sar10538
sar10538

and occurs far to frequently for my liking. If this leads one to speculate on a larger argument then perhaps there is one, it's up to you to make your own judgement. Imagine if a hypothetical certain make and model of car was prone to serious problems. It would be surely a positive thing to bring this to the attention of others, for the benefit of all, than to assume this is not what one should consider as "journalism". Indeed failure to do so might be considered cause for bad "journalism". The very action of bringing this matter up is going to have impact on this hypothetical manufacturer, even being called bashing, if you like, but the consequences of not raising the issue could be dire to the customer. Would this be wrong, would this be an agenda, as to me you seem to imply apotheon. My comments indicated that the truth is out there should you seek it, just don't take my word for it, I would not expect anyone to do that. As for niche experience, this forum itself is a niche and one needs experience to take part in it. This forum is not broadsheet, mainstream news, by it's very nature input into this stream is going to be a niche market. If these bugs, problems, failures, whatever, are being discussed openly in any forum then that knowledge is known, it's out there, and certainly in the hands of the parties whose responsibility it is to fix these things. If one lives in this environment and makes responses to these sort of technical forums one should be somewhat expected to be reasonably aware of the real situation. Mainstream journalism is hardly likely to be interested in this sort of banter as it does not fit their demographic but the real deep down technical press are fully aware of what goes on but is not always motivated to disclose. When I used the term "the other press" I intended this to point to sites that publish the sort of truth that would be embarrassing to certain bodies who would likely pull advertising, and put significant pressure on that site not to display this sort of stuff. Some sites are practically owned by the big corporates in one way or the other so in that way any content is going to be sanitised. There was no reference to journalism as I'm sure that any journalists would find it quite a career limiting move to be involved in such disclosure. If you want to know the truth about things you don't ask the party involved about such things, you seek truly independent sources for your learning. My original comment on this thread was that it seemed somewhat blatantly naive for this sort of technical discussion but I do apologise to the original poster for making such a comment now as I really intended no offence. It was intended as a light-hearted joke but seems to have developed like topsy. Sorry, there is too much input here and I'm becoming guilty of the same things that I'm commenting on.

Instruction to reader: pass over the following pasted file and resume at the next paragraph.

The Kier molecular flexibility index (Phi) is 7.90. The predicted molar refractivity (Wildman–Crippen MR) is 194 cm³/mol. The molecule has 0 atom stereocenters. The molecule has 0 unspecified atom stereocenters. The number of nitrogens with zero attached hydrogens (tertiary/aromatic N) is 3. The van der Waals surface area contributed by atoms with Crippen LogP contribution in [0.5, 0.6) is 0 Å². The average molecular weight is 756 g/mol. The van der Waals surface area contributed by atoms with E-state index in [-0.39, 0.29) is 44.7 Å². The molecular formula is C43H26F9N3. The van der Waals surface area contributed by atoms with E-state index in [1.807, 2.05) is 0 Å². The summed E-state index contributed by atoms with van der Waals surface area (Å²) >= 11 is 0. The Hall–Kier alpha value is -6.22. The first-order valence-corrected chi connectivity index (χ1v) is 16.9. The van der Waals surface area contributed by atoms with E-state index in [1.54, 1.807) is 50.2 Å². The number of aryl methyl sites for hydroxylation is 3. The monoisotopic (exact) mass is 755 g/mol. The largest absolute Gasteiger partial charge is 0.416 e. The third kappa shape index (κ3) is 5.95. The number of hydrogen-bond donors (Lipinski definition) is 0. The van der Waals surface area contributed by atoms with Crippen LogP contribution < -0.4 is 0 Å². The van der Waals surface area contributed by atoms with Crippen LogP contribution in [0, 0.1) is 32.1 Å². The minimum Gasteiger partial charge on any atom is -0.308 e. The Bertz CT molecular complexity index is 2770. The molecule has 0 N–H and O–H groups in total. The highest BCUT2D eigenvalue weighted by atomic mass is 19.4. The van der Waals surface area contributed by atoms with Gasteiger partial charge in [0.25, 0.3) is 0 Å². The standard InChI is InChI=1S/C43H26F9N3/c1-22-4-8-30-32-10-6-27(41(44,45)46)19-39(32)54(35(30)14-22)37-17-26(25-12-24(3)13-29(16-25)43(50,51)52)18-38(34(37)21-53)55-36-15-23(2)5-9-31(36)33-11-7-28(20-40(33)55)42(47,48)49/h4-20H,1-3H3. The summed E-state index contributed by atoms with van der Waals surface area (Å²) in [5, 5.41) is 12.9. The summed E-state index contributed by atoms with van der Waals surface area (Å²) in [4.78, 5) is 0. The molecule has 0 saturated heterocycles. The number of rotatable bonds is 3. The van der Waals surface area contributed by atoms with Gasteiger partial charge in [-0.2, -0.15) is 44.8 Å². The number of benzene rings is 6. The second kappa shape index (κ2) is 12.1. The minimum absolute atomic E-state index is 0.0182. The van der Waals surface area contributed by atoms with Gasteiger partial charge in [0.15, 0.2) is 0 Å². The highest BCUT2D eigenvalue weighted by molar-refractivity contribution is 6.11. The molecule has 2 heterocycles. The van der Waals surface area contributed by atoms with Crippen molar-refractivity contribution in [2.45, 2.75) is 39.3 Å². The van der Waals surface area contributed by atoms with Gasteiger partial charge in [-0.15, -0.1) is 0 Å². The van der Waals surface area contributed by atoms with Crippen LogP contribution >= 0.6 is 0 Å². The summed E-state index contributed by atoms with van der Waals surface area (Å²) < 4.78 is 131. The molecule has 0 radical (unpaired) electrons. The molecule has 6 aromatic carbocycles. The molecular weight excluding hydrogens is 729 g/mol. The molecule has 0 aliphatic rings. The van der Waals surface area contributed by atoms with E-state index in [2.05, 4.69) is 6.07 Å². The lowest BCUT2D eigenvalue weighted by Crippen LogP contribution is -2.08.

santeewelding
santeewelding

If you disengage the matrix of "social reality" from "the actual intent, content, (and) meaning of what (you) say", you remove one member of your argument leaning against the other. I see your reluctance. Further, if I question "the" social reality as other than "the", and I do, crap collapses.

apotheon
apotheon

What -- you just ignore the actual intent, content, [b]meaning[/b] of what I say because I use the term "mainstream" as shorthand for "that which is most visible and ends up accepted as authoritative because of popularity"? If you want me to avoid referring to the social realities of our world when I'm discussing social phenomena, I'm afraid you're going to be disappointed.

santeewelding
santeewelding

Would you please try making your point(s) without relying on the Great Unwashed, variously referred to as "most people...surrounding nonexpert enthusiasts...a lot of people...mainstream...educable...tools" (at least you didn't use the old, "vast majority"). Remove that prop, that backdrop (dare I say, "straw man"?) and your coterie of "experts", to include you, I guess, would not exist. Nor the self-exaltation. Or is that what you are so blatantly doing? Lose it. I'd like to see what remains. And I don't mean that in meanness. I would cheer you in all that you do more.

apotheon
apotheon

I don't think "the press" in general really comments on this sort of thing at all. The problem is that something like this is only news if it gets fixed -- and even then, it usually isn't considered news. The people who tend to bring something like this up are those who use it as supporting evidence for a larger argument -- which is not the sort of writing that usually goes into what most people think of as "journalism". Most people follow "the news", and don't so much delve into community discussion amongst focused groups of experts and the surrounding non-expert enthusiasts. That's changing to some extent, thanks in large part to the increasing part the Internet takes in the lives of people in the industrialized world, but there are a lot of people still whose major sources of information are mostly the sort of thing that looks "official" and "authoritative", rather than taking into account niche expertise outside of the mainstream. As a result, I don't expect most people to know about this sort of thing. I just expect them to be educable about this sort of thing. When that fails, I know they're just tools who are resistant to learning. Until that point, though, I prefer to assume they want to know the truth about things, and have simply had their knowledge accumulation stunted by exposure to mainstream news sources.

sar10538
sar10538

Referring to a statement like "Wow, I knew they were slow, but MS usually gets the worst ones fixed, at least, to a degree, in a somewhat timely manner." I thought it was common knowledge that this is not the case. I've read so many rants in the past about known vulnerabilities that have not been patched, the existence of this latest security hole did not surprise me in the least. Perhaps I read the other press, not the sanitised ones.